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Back to the Beach Again

By Frank J. Gruber

In February I was in despair when I wrote about how the City was caving in to selfish and hysterical neighbors of 415 Pacific Coast Highway in a useless effort to keep them from suing to block the Annenberg Foundation-funded plan to build a public beach club. (see column)

Not for the first time it looked like a noisy few, probably not even representative of their own neighbors, would have their way, and either prevent a good project from happening, or cause it to be down-sized so that the public benefit would be drastically reduced.

In January the Santa Monica City Council had, reflexively, like Pavlov's dogs, told staff to "listen" to the neighbors, and staff, caught between the Council, the neighbors's lawyers, and their fear that the Annenberg Foundation would bail if litigation delayed the project, were frozen like deer in the headlights.

But miracle of miracles, this time the people rose as one! Joel Brand and a few colleagues from the Santa Monica Conservancy organized, seemingly overnight, Friends of 415 PCH. Using the power of the Internet -- email and a website -- they mobilized a wave of support for the project, including a petition that was quickly signed by more than 500 people. (The number is now more than 700.)

When the Planning Commission approved the project in April, commissioners said they had never had such a response from the public. They remarked not only about the volume of the emails they had received, but also on the quality -- the individual expressions of hope that the commission would approve the beach club. (see story)

Even a prominent neighbor of 415 PCH, Royce Diener, has joined the Friends of 415 PCH's Honorary Committee.

Needless to say, the disgruntled neighbors appealed the Planning Commission and Landmarks Commission approvals of the project. The City Council will hear the appeals at a special meeting Thursday night.

Which brings me to the next cause for happiness: no doubt buoyed by the wave of public support, the City has shown a little backbone. The two staff reports (May 25, 2006 A and May 25, 2006 B), one for each appeal, forthrightly declare the importance of the project and the communal values that underlie it. They also demolish the sophistries of the appeals.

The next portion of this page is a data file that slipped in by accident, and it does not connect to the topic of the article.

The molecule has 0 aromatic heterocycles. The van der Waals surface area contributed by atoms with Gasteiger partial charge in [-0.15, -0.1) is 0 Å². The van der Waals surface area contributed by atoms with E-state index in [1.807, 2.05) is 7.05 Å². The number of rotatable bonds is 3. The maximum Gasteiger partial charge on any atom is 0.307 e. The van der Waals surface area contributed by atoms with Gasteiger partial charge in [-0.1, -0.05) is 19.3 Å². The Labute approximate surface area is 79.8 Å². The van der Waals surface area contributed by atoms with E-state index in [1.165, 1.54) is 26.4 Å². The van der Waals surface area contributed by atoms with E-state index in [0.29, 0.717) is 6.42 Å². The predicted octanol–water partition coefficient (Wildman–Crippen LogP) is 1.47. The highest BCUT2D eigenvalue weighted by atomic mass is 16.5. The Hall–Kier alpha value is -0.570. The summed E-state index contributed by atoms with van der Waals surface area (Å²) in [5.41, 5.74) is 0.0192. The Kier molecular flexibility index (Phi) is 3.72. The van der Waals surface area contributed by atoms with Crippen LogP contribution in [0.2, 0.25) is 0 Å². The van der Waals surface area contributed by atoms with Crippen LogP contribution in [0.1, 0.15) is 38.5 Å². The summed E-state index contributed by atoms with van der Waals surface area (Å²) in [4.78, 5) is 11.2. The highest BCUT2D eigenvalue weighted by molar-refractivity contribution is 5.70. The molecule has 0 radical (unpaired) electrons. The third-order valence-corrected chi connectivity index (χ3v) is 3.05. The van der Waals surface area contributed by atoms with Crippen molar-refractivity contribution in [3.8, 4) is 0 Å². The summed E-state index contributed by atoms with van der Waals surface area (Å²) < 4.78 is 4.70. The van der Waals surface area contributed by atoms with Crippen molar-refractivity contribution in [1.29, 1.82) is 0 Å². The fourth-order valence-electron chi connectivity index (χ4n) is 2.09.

It's naïve to think that the staff's analysis will dissuade anyone from suing to block the project, but the City has now created a good record for the trial.

Happy as I am to report all this, it's not all roses. The City is still imposing on itself -- and on the public that will use the facility -- various humiliating conditions that the City agreed to when it was negotiating, bending over backwards, with the neighbors.

For instance, if you want to have a "social event" at your public beach club, among other indignities:

-- You will have to close it down by ten on weeknights (including Friday nights) or by eleven Saturday or Sunday;

-- For drinks, you will be allowed to serve only beer and wine, and only inside (for goodness sake, it's a beach club!);

-- You will not be allowed to serve a sit-down meal to more than 100 guests or cook the meal on-site (there will be no kitchen, only a "food-staging area");

-- You will not be allowed to rent additional furniture;

-- You will not be allowed to have amplified music outdoors; and

-- You will have to provide staff to ensure your guests do not disrupt "adjoining residential properties and their residents."

As I said, humiliating. Are we the public hooligans? Or children? No similar conditions apply to the two nearby private beach clubs, and before the 1994 earthquake the City operated 415 PCH as a beach club with banquet facilities. There is no evidence that these operations have created problems for the neighbors that make these conditions necessary.